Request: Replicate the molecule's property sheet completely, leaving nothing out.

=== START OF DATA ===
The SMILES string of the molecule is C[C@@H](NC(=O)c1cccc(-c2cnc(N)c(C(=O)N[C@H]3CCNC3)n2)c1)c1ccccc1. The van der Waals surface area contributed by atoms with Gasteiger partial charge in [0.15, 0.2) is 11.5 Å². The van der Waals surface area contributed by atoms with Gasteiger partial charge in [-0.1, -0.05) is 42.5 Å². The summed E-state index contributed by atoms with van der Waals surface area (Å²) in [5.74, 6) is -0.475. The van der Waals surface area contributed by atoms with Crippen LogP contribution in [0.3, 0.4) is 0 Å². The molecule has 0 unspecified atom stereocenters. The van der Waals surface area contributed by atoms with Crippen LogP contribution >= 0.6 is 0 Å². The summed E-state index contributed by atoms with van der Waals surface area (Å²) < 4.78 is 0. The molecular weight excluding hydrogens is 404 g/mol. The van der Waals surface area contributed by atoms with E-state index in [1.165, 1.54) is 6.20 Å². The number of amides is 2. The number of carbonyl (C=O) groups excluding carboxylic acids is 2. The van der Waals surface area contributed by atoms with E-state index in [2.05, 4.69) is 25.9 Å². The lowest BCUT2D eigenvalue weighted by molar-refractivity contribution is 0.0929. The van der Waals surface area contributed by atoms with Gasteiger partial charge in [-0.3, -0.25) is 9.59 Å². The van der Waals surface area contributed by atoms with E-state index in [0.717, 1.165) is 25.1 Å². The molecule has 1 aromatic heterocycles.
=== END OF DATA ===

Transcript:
The SMILES string of the molecule is C[C@@H](NC(=O)c1cccc(-c2cnc(N)c(C(=O)N[C@H]3CCNC3)n2)c1)c1ccccc1. The van der Waals surface area contributed by atoms with Gasteiger partial charge in [0.15, 0.2) is 11.5 Å². The van der Waals surface area contributed by atoms with Gasteiger partial charge in [-0.1, -0.05) is 42.5 Å². The summed E-state index contributed by atoms with van der Waals surface area (Å²) in [5.74, 6) is -0.475. The van der Waals surface area contributed by atoms with Crippen LogP contribution in [0.3, 0.4) is 0 Å². The molecule has 0 unspecified atom stereocenters. The van der Waals surface area contributed by atoms with Crippen LogP contribution >= 0.6 is 0 Å². The summed E-state index contributed by atoms with van der Waals surface area (Å²) < 4.78 is 0. The molecular weight excluding hydrogens is 404 g/mol. The van der Waals surface area contributed by atoms with E-state index in [1.165, 1.54) is 6.20 Å². The number of amides is 2. The number of carbonyl (C=O) groups excluding carboxylic acids is 2. The van der Waals surface area contributed by atoms with E-state index in [2.05, 4.69) is 25.9 Å². The lowest BCUT2D eigenvalue weighted by molar-refractivity contribution is 0.0929. The van der Waals surface area contributed by atoms with Gasteiger partial charge in [-0.3, -0.25) is 9.59 Å². The van der Waals surface area contributed by atoms with E-state index in [0.717, 1.165) is 25.1 Å². The molecule has 1 aromatic heterocycles.